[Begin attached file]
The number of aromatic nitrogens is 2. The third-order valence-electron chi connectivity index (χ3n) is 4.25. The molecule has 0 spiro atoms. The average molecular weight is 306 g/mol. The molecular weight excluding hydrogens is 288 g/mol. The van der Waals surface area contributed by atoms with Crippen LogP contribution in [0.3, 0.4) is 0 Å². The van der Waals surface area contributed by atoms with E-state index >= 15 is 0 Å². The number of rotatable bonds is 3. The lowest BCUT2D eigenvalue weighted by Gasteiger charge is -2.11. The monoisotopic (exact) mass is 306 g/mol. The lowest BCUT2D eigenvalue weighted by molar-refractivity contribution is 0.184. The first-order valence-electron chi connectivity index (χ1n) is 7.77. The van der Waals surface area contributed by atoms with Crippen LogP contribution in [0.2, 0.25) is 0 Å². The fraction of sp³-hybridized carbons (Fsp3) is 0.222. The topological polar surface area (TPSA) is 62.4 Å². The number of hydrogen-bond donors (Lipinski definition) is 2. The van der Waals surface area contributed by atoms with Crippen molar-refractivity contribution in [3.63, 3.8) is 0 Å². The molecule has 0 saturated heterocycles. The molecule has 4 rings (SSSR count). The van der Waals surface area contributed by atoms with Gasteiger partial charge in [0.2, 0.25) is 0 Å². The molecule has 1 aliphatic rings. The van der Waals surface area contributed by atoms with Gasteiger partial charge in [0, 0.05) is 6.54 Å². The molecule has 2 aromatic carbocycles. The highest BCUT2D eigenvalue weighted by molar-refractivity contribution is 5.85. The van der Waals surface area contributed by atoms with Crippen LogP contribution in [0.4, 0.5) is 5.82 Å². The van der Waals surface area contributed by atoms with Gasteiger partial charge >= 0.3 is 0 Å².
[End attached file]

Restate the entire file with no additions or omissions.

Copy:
The number of aromatic nitrogens is 2. The third-order valence-electron chi connectivity index (χ3n) is 4.25. The molecule has 0 spiro atoms. The average molecular weight is 306 g/mol. The molecular weight excluding hydrogens is 288 g/mol. The van der Waals surface area contributed by atoms with Crippen LogP contribution in [0.3, 0.4) is 0 Å². The van der Waals surface area contributed by atoms with E-state index >= 15 is 0 Å². The number of rotatable bonds is 3. The lowest BCUT2D eigenvalue weighted by Gasteiger charge is -2.11. The monoisotopic (exact) mass is 306 g/mol. The lowest BCUT2D eigenvalue weighted by molar-refractivity contribution is 0.184. The first-order valence-electron chi connectivity index (χ1n) is 7.77. The van der Waals surface area contributed by atoms with Crippen LogP contribution in [0.2, 0.25) is 0 Å². The fraction of sp³-hybridized carbons (Fsp3) is 0.222. The topological polar surface area (TPSA) is 62.4 Å². The number of hydrogen-bond donors (Lipinski definition) is 2. The van der Waals surface area contributed by atoms with Crippen molar-refractivity contribution in [3.63, 3.8) is 0 Å². The molecule has 0 saturated heterocycles. The molecule has 4 rings (SSSR count). The van der Waals surface area contributed by atoms with Gasteiger partial charge in [0.2, 0.25) is 0 Å². The molecule has 1 aliphatic rings. The van der Waals surface area contributed by atoms with Gasteiger partial charge in [0, 0.05) is 6.54 Å². The molecule has 2 aromatic carbocycles. The highest BCUT2D eigenvalue weighted by molar-refractivity contribution is 5.85. The van der Waals surface area contributed by atoms with Crippen LogP contribution in [0.4, 0.5) is 5.82 Å². The van der Waals surface area contributed by atoms with Gasteiger partial charge >= 0.3 is 0 Å².